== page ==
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Every new command is wrapped in a tweet and posted to Twitter. Following the stream is a great way of staying abreast of the latest commands. For the more discerning, there are Twitter accounts for commands that get a minimum of 3 and 10 votes - that way only the great commands get tweeted.
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Converts control codes and spaces (ASCII code ≤ 32) to visible Unicode Control Pictures, U+2400 ? U+2420. Skips \n characters, which is probably a good thing.
Given a bunch of files with "wrong" date naming, it renames them in a "good" format.
Tired of front end developers using short open tags in your views? This will replace all instances of
Note that in the command N is, for instance, 37.
Lists directory size up to a maximum traversal depth on systems like IBM AIX, where the du command doesn't have Linux's --max-depth option. AIX's du uses -g to display directory size on gigabytes, -m to use megabytes, and -k to use kilobytes. tr### is a Perl function that replaces characters and returns the amount of changed characters, so in this case it will return how many slashes there were in the full path name.
Sets the @ A record for your domain hosted by namecheap to your current internet-facing IP address, logs success or failure with syslog, and logs the data returned to /root/dnsupdate.
Change the XXX's as appropriate.
xmas lights for your terminal - switching the $l value to something like 1200 and zooming out on your terminal gives a great view ...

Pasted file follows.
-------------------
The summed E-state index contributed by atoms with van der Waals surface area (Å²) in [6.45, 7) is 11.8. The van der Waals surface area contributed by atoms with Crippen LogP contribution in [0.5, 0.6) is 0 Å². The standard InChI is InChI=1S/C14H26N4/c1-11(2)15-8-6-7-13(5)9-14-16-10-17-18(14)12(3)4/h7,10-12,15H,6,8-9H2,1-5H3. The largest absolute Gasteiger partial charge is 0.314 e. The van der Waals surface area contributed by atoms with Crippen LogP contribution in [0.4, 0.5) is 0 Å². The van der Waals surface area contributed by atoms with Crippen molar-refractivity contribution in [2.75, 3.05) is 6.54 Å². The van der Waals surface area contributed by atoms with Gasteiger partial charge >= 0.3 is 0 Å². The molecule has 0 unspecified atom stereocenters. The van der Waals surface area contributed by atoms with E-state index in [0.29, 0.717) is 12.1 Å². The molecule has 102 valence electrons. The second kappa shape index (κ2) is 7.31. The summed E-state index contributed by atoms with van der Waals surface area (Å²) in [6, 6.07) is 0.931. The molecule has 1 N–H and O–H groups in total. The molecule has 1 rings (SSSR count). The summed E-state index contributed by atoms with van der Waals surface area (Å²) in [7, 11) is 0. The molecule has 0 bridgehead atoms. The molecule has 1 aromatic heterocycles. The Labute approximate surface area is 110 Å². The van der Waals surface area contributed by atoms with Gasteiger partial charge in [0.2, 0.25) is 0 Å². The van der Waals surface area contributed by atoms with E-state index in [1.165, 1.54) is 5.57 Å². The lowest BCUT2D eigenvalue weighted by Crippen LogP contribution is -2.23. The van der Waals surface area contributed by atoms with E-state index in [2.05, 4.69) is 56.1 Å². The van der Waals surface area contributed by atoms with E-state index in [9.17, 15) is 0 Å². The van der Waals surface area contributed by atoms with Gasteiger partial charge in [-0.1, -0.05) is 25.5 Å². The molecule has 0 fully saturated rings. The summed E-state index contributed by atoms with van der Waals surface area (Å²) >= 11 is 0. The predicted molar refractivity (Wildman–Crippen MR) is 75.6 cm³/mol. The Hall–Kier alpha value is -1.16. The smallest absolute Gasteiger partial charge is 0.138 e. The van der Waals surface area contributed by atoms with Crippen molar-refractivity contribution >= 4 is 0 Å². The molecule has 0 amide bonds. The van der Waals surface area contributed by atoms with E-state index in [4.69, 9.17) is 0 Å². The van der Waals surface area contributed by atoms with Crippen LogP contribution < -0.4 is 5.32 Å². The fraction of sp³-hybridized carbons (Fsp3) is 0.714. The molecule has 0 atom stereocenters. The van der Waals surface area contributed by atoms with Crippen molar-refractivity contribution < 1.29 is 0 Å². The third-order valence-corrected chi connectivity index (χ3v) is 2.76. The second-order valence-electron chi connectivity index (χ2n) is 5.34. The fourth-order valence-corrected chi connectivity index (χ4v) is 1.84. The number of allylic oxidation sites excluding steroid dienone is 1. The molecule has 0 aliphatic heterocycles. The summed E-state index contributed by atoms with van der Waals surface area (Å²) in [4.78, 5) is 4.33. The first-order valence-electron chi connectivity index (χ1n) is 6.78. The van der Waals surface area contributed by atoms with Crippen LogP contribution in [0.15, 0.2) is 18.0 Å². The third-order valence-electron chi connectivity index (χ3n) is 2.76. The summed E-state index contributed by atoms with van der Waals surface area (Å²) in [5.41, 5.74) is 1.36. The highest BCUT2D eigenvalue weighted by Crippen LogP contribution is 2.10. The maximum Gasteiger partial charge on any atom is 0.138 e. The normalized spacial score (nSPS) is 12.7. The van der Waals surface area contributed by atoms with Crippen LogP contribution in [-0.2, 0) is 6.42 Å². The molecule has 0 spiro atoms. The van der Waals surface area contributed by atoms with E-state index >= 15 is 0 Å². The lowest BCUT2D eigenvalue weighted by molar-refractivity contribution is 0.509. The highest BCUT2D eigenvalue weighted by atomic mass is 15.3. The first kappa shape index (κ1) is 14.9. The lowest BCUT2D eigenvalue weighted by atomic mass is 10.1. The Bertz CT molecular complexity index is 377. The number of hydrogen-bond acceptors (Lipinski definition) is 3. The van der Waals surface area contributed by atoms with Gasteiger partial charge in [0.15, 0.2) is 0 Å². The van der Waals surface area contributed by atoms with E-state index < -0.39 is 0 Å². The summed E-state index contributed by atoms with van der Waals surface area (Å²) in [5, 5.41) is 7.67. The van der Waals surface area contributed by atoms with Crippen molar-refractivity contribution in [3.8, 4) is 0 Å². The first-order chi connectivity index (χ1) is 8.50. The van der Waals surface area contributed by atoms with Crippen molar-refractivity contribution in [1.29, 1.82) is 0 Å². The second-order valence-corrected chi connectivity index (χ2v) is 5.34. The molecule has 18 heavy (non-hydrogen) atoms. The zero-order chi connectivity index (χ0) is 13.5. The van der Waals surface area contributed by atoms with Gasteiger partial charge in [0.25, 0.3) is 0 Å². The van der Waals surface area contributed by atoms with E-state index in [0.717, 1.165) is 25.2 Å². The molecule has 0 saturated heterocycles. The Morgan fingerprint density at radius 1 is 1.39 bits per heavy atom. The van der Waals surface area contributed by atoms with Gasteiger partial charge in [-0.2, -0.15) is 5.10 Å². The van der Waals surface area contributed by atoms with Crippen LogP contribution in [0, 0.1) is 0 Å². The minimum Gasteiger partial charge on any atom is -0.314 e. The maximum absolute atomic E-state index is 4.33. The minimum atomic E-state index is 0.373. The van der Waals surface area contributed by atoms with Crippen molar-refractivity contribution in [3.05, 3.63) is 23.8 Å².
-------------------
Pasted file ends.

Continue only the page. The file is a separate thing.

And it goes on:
Found it on:
The yet most simple way to read all the contents of a file to a variable. I used it in a perl script to replace $text="`cat /sys/...`", and stipping down 9 secs of runtime due less forks
`pwd` returns the current path
`grep -o` prints each slash on new line
perl generates the paths sequence: './.', './../.', ...
`readlink` canonicalizes paths (it makes the things more transparent)
`xargs -tn1` applies chmod for each of them. Each command applied is getting printed to STDERR.
Since none of the systems I work on have readlink, this works cross-platform (everywhere has perl, right?).
Note: This will resolve links.
This attempts to load a Perl Module (-M flag) and use version 9999, since no module has a version this high, Perl exits either a) telling you the version of the module installed or b) tells you it can't find the module.
Shows the path if the module is installed or exit quietly (to simply avoid the 'No documentation found' msg).
This version uses a bash function and does not print the path to the module.
Using perl and tput, show all the colors with numbers that your actual $TERM can handle.
If want to remove the numbers at beginning of new line, it should be something like this:
perl -E 'say `tput setb $_`," "x `tput cols`, `tput sgr0` for 0 .. (`tput colors` - 1)'
Just another FizzBuzz in Perl.
Print environment (system) information using Perl.
Add this line to your ~/.gitconfig for a git alias "git brd" (i.e., brd = (br)anch+(d)ate) which sorts branches by date. Allows you to pass in limited "git branch" options such as "-r" (remote) or "-a" (all). (Note: forum added "$" prefix to command; obviously in gitconfig there is no "$" prefix.)
Nasty perl one-liner that provides a sparkline of ping times. If you want a different history than the last 30, just put that value in. It (ab)uses unicode to draw the bars, inspired by https://github.com/joemiller/spark-ping . It's not the most bug-free piece of code, but what it lacks in robustness it makes up for in capability. :)
If anyone has any ideas on how to make it more compact or better, I'd love to hear them.
I included a ping to google in the command just as an example (and burned up 10 chars doing it!). You should use it with: $ ping example.com | $SPARKLINE_PING_COMMAND